Diabetic glomerulosclerosis is characterized by accumulation of extracellular matrix proteins, mesangial expansion, and tubulointerstitial fibrosis. Hyperglycemia accelerates development of the disease, a direct result of increased intracellular glucose availability. The facilitative glucose transporter GLUT1 mediates mesangial cell glucose flux which leads to activation of signaling cascades favoring glomerulosclerosis, including pathways mediated by angiotensin II (Ang II), transforming growth factor β (TGF-β), connective tissue growth factor (CTGF), and vascular endothelial growth factor (VEGF). Ang II has both hemodynamic and metabolic effects directly inducing GLUT1 and/or matrix protein synthesis through diacyl glycerol (DAG) or protein kinase C (PKC) induction, mesangial cell stretch, and/or through transactivation of the epidermal growth factor receptor, the platelet-derived growth factor receptor, and the insulin-like growth factor-1 receptor, all of which may stimulate GLUT1 synthesis via an ERK-mediated pathway. Conversely, inhibition of Ang II effects suppresses GLUT1 and cellular glucose uptake. GLUT1-mediated glucose flux leads to metabolism of glucose via glycolysis, with induction of DAG, PKC, TGF-β1, CTGF and VEGF. VEGF in turn triggers both GLUT1 and matrix synthesis. New roles for GLUT1-mTOR and GLUT1-mechano-growth factor interactions in diabetic glomerulosclerosis have also recently been suggested. Recent mouse models confirmed roles for GLUT1 in vivo in stimulating glomerular growth factor expression, growth factor receptors and development of glomerulosclerosis. GLUT1 may therefore act in concert with cytokines and growth factors to induce diabetic glomerulosclerosis. Further clarification of the pathways involved may prove useful for the therapy of diabetic nephropathy. New directions for investigation are discussed.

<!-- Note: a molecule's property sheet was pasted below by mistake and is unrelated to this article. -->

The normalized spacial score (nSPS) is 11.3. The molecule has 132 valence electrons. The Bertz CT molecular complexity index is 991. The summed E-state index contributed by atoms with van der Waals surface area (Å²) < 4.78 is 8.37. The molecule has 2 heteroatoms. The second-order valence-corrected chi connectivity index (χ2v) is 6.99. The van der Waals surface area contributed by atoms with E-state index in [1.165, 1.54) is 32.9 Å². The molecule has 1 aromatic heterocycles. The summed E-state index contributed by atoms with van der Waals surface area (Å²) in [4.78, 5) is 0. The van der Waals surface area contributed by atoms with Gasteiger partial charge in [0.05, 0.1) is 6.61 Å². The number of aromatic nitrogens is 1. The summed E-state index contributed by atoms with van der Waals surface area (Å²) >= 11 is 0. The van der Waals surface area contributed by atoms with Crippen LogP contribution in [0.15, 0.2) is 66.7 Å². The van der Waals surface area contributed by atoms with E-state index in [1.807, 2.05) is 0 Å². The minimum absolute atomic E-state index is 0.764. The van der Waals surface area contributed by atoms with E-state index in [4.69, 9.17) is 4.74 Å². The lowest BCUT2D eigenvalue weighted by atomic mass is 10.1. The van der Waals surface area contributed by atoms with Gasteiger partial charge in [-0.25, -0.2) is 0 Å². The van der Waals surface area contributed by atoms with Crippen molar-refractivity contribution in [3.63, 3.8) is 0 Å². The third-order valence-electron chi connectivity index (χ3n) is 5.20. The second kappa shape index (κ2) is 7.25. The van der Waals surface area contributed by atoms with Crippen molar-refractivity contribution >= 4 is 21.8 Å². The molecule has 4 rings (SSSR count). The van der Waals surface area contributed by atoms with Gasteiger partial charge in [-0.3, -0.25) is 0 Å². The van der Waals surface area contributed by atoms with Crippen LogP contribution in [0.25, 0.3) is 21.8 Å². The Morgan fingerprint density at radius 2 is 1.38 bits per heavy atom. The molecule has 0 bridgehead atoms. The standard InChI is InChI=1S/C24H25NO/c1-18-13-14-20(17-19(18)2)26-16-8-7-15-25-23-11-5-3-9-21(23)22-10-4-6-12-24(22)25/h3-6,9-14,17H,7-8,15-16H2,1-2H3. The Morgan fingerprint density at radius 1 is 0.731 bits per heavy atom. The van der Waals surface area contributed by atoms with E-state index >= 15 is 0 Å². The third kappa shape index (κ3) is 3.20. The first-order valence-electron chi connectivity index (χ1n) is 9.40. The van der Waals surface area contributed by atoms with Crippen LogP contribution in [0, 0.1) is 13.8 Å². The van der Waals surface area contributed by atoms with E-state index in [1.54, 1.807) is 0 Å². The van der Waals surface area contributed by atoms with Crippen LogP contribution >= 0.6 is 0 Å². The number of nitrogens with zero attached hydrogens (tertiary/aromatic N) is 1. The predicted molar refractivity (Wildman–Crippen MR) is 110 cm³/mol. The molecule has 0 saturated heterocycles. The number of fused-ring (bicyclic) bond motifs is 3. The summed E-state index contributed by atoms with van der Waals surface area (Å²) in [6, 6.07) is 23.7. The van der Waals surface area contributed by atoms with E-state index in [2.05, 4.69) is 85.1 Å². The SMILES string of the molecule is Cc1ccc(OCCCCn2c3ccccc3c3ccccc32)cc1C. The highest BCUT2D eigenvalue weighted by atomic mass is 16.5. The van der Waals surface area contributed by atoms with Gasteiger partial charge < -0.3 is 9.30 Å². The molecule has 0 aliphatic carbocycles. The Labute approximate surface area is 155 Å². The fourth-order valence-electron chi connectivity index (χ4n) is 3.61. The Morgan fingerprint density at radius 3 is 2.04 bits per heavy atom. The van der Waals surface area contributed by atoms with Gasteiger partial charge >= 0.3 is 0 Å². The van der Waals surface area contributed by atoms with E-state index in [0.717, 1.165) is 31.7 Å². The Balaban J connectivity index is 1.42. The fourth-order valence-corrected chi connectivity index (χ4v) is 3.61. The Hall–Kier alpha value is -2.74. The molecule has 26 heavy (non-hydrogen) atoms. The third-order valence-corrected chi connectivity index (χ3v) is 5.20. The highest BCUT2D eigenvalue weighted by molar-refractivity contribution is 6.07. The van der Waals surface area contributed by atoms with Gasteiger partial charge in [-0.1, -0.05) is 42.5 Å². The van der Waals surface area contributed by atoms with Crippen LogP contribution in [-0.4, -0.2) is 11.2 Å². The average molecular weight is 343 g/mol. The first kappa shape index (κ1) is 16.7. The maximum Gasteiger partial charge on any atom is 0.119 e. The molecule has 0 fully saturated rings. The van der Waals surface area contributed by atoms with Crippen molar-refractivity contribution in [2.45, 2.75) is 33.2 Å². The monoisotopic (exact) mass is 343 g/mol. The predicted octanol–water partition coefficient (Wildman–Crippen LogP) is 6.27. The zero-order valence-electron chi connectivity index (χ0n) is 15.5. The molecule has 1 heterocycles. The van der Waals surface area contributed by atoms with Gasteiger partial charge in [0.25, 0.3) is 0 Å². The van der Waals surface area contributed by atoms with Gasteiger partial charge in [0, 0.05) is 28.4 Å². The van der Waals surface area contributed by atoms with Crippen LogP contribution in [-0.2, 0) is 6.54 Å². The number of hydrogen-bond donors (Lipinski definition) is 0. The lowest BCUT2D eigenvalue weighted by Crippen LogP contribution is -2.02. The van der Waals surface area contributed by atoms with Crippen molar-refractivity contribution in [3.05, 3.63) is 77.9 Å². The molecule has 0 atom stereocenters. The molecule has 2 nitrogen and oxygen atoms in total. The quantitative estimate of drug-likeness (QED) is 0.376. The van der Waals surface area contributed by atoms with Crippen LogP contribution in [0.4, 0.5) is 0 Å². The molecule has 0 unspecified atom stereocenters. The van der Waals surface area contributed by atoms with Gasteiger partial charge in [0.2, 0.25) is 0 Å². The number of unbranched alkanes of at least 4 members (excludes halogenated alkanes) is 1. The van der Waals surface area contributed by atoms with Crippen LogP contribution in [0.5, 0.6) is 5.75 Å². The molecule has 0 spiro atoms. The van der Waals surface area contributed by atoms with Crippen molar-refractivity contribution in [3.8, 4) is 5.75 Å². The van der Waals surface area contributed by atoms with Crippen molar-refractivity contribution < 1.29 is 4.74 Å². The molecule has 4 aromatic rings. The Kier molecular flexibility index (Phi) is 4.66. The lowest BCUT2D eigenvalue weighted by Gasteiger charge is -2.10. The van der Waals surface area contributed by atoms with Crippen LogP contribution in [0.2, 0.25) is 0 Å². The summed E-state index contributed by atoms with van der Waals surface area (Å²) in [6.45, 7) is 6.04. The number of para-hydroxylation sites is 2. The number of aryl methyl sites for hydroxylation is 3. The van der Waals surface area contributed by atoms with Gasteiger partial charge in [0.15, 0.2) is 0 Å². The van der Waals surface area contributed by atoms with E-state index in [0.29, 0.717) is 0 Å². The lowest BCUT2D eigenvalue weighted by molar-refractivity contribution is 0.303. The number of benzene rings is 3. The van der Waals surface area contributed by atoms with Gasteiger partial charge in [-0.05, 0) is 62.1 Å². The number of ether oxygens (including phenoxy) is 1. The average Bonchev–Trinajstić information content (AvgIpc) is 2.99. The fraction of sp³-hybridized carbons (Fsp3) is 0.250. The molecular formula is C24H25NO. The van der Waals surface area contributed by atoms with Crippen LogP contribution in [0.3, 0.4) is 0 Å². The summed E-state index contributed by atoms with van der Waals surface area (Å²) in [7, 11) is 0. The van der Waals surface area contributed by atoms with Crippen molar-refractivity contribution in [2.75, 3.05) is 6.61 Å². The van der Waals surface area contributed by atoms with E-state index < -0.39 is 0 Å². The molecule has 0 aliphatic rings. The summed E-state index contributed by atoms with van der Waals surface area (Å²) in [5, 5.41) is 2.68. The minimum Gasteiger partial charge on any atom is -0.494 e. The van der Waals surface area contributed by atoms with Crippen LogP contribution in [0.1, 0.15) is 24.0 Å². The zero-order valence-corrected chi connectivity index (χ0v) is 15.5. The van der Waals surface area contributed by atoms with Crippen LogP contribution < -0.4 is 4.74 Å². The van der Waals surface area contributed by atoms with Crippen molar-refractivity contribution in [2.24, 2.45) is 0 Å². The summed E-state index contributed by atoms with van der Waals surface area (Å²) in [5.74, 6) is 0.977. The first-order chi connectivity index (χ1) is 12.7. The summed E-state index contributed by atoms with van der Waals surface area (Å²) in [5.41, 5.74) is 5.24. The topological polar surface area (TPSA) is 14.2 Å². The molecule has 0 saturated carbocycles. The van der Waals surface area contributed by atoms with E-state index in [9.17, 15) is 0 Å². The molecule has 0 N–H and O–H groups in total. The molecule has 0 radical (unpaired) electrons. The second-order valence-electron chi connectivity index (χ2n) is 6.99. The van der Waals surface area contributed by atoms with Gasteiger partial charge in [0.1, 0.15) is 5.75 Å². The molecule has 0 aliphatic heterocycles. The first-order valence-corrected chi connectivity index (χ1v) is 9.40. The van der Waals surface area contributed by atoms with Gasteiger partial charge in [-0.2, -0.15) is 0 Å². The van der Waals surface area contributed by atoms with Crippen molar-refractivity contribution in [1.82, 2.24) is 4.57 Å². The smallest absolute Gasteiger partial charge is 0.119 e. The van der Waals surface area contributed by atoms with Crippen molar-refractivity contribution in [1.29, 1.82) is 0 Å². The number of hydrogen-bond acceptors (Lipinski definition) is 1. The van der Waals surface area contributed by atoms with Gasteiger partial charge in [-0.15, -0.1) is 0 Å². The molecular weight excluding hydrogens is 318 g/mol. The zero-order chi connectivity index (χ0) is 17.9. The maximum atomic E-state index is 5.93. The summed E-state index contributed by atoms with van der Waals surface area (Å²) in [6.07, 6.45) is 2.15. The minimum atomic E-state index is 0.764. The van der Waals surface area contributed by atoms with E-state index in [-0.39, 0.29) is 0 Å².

- Diabetic nephropathy
- Glucose transporter
- Growth factors
- Vascular endothelial growth factor
ASJC Scopus subject areas